The first known parade began in 1762 when some English army men who had been born in Ireland took to the streets of New York. They marched through lower Manhattan to have breakfast, because how else would you honor a saint than beans on toast after a hard walk?
This march turned into a yearly event that would become the parades that are popular today. Oddly enough, the drinking portion was actually caused by anti-Catholic sentiment. Many people hated the parades, which is another tradition that lives on, especially in New York. In protest of these Irish traffic disruptions, many people would put out effigies of the Irish, garbed in green, wearing necklaces of potatoes, and holding whiskey bottles. It seems some took this less as a racist protest than a hearty suggestion.
St. Patrick’s Day Goes Mainstream
The parades went on for many years, but really picked up steam after the potato famine of 1845. At that point, many of the Irish were fleeing hunger by coming to the United States. Since Ellis Island was the biggest immigration center, most of these new Irish-Americans landed and made their home in New York. With so many of them, the parades became huge bacchanals where the Irish would show solidarity, since they were still regarded by most as “bad” immigrants who were ruining the American dream.
Many of these immigrants had very little money. Therefore, they frequently ate corned-beef and cabbage, which was cheap and similar to the Irish cuisine of ham and cabbage. The corned-beef was often left-over food from ships that had been trading tea in China. This is how the most traditional cuisine of the holiday, which is actually an American bastardization, came to fruition.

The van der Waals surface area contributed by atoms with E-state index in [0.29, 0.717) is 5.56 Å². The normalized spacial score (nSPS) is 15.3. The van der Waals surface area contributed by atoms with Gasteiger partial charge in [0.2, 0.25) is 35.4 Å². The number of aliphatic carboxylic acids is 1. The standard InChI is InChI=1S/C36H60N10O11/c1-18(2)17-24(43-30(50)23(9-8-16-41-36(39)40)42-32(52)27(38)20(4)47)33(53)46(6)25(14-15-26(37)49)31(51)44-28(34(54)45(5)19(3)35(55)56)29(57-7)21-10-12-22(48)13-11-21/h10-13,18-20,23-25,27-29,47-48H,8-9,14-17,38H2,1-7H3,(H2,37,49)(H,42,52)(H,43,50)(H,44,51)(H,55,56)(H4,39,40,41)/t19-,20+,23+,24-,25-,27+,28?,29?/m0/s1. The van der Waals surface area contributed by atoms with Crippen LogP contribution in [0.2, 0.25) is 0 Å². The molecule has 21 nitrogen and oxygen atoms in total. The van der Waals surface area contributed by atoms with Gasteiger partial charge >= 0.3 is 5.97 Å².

At Last: The Booze
Though feasting and parades came out of deeper history, the tendency to drink on St. Patrick’s Day is actually a relatively new, and endlessly delightful, development. Irish pubs typically would close on holy days, which included March 17th. In fact, until 1961, in the country of Ireland, it was harder to get a drink on St. Pattys than most of the rest of the time.
The only place you could drink on March 17th in the land of shamrock was actually the Royal Dublin Dog Show. Which no doubt made it the rowdiest dog show ever, and a tradition that Westminster desperately needs to adopt.
Stateside, drinking merely began to slip in, especially as enterprising pubs and restaurants saw a chance to profit off the people who were gathering for parades. In 1914, a coroner of Irish American descent named Dr. Thomas Hayes Curtin made the magic elixir that is green beer. It began at a Bronx social club, but quickly spread, becoming forever entwined with Irish culture, and the St. Patrick’s Day celebration specifically
When the television arrived on the scene and allowed people to see how much fun everyone else was having, St. Patrick’s Day took on the proportions it has today. Seeing people reveling, screaming “erin go bragh,” and tossing their cookies in the street naturally enticed other people to do the same. More towns, cities, and bars started upping the ante and doubling down on celebrations. Consequently, it has grown to shocking proportions as everyone with a camera in their pocket tries to out-Irish other Americans in a decidedly un-Irish way.